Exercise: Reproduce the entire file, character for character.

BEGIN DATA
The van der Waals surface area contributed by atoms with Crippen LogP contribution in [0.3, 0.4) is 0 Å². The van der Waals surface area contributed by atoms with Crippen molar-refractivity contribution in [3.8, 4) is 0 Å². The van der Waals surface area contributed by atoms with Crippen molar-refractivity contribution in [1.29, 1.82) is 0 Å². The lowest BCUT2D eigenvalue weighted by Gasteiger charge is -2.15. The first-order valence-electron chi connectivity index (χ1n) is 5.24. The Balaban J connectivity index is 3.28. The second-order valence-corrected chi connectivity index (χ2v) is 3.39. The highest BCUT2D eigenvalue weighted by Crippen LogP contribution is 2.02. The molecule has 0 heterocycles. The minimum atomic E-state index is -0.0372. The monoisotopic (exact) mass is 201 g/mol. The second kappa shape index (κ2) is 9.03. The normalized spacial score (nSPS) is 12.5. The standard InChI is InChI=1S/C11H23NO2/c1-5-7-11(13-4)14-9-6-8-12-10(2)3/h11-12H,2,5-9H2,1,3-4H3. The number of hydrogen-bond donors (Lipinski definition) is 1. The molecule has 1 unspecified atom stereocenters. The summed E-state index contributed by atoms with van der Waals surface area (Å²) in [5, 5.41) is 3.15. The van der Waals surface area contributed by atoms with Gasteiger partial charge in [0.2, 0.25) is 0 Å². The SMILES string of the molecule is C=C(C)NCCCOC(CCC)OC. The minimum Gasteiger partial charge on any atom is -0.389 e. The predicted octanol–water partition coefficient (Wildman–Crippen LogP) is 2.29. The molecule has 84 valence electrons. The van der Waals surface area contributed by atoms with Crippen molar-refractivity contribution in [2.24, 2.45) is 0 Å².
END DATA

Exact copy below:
The van der Waals surface area contributed by atoms with Crippen LogP contribution in [0.3, 0.4) is 0 Å². The van der Waals surface area contributed by atoms with Crippen molar-refractivity contribution in [3.8, 4) is 0 Å². The van der Waals surface area contributed by atoms with Crippen molar-refractivity contribution in [1.29, 1.82) is 0 Å². The lowest BCUT2D eigenvalue weighted by Gasteiger charge is -2.15. The first-order valence-electron chi connectivity index (χ1n) is 5.24. The Balaban J connectivity index is 3.28. The second-order valence-corrected chi connectivity index (χ2v) is 3.39. The highest BCUT2D eigenvalue weighted by Crippen LogP contribution is 2.02. The molecule has 0 heterocycles. The minimum atomic E-state index is -0.0372. The monoisotopic (exact) mass is 201 g/mol. The second kappa shape index (κ2) is 9.03. The normalized spacial score (nSPS) is 12.5. The standard InChI is InChI=1S/C11H23NO2/c1-5-7-11(13-4)14-9-6-8-12-10(2)3/h11-12H,2,5-9H2,1,3-4H3. The number of hydrogen-bond donors (Lipinski definition) is 1. The molecule has 1 unspecified atom stereocenters. The summed E-state index contributed by atoms with van der Waals surface area (Å²) in [5, 5.41) is 3.15. The van der Waals surface area contributed by atoms with Gasteiger partial charge in [0.2, 0.25) is 0 Å². The SMILES string of the molecule is C=C(C)NCCCOC(CCC)OC. The minimum Gasteiger partial charge on any atom is -0.389 e. The predicted octanol–water partition coefficient (Wildman–Crippen LogP) is 2.29. The molecule has 84 valence electrons. The van der Waals surface area contributed by atoms with Crippen molar-refractivity contribution in [2.24, 2.45) is 0 Å².